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Experts are calling for further public understanding about novel coronavirus vaccines as some people are wary of receiving inoculations.

“There is an urgent need to promote understanding about vaccines,” an expert said, calling on the government to offer detailed information and the public to make a calm decision as the country prepares for vaccinations against the coronavirus.

A survey by social psychologist Shoji Tsuchida, a professor at Kansai University, found that only 47.2% of the respondents wanted to receive vaccinations while 23.7% did not.

The survey, taken last December, covered 2,500 people in their 20s to 60s in 18 prefectures.

Tsuchida said that the wary attitude among some people is believed to reflect the fear of side effects and the belief that they will not be infected.

“Humans are naturally sensitive to danger,” he said. “It is natural to pay attention to danger instead of information about safety.”

“I hope people will make calm decisions, and weigh the severe symptoms (from coronavirus infections) against the side effects (of the vaccine) based on accurate information,” Tsuchida added.

The government should disclose the rate of occurrence for side effects and other information carefully, saying that side effects seen in other countries were not serious in most cases, he said.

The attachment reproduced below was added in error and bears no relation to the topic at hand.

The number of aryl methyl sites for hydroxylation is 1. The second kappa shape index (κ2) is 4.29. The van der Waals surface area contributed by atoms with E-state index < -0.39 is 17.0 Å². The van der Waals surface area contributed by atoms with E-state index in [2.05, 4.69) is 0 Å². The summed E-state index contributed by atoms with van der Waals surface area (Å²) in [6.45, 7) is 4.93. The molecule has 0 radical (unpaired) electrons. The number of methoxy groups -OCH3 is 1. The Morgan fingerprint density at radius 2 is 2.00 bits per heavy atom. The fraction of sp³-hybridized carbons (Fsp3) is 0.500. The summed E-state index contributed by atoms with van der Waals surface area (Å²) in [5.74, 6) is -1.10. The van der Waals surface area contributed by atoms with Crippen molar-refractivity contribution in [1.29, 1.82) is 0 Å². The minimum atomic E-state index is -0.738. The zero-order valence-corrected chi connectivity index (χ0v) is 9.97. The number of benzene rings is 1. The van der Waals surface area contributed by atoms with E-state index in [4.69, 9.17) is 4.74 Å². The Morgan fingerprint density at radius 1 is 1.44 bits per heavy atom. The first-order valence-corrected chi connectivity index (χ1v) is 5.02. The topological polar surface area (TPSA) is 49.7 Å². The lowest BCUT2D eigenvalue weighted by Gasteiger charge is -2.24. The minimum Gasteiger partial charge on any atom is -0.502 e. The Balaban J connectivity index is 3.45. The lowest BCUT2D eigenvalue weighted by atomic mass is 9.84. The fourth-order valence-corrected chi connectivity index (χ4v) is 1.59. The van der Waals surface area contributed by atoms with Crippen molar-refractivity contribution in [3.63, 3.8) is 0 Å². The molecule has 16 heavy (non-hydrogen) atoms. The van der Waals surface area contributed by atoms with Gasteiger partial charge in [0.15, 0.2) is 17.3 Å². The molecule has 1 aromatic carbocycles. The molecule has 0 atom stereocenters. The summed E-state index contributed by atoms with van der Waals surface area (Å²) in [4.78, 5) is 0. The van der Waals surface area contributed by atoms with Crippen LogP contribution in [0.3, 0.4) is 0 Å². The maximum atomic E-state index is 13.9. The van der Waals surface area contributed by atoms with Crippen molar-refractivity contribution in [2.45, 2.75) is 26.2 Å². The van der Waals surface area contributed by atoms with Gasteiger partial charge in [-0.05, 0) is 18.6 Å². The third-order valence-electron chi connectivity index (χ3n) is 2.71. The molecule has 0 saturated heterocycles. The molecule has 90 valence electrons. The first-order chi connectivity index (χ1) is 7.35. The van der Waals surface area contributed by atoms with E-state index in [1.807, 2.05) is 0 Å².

“The final decision rests upon individuals,” he observed. “It is important (for the government) to stand by those who don’t want vaccinations and ask for understanding at the same time.”

Risk communication specialist Yumiko Nara said that many misunderstandings remain among the general public, including the idea that people will not become infected once they receive inoculations.

“There is a need to explain both the expected side effects and countermeasures, providing information about points of contact and relief programs,” said Nara, professor at the Open University of Japan and adviser to the Tokyo Metropolitan Government.

Some people may become concerned after hearing about the relief programs, so explanations need to be adjusted for such worries, she added.

“The government must grasp what citizens are afraid of and carefully communicate the scientific basis of vaccinations and measures against side effects,” Nara said.

She said it is important to respect the rights of people to make their own decisions about vaccinations, noting that excessive pressure on those opting against vaccinations may lead to a social divide.

Some young respondents to the survey, while answering that they will closely watch the situation before making a decision about vaccinations, expressed worries about medical workers.

It is important for people to take a step back and think about vaccinations not only as a disease prevention measure for individuals but for the society as a whole, including for medical workers, Nara said.

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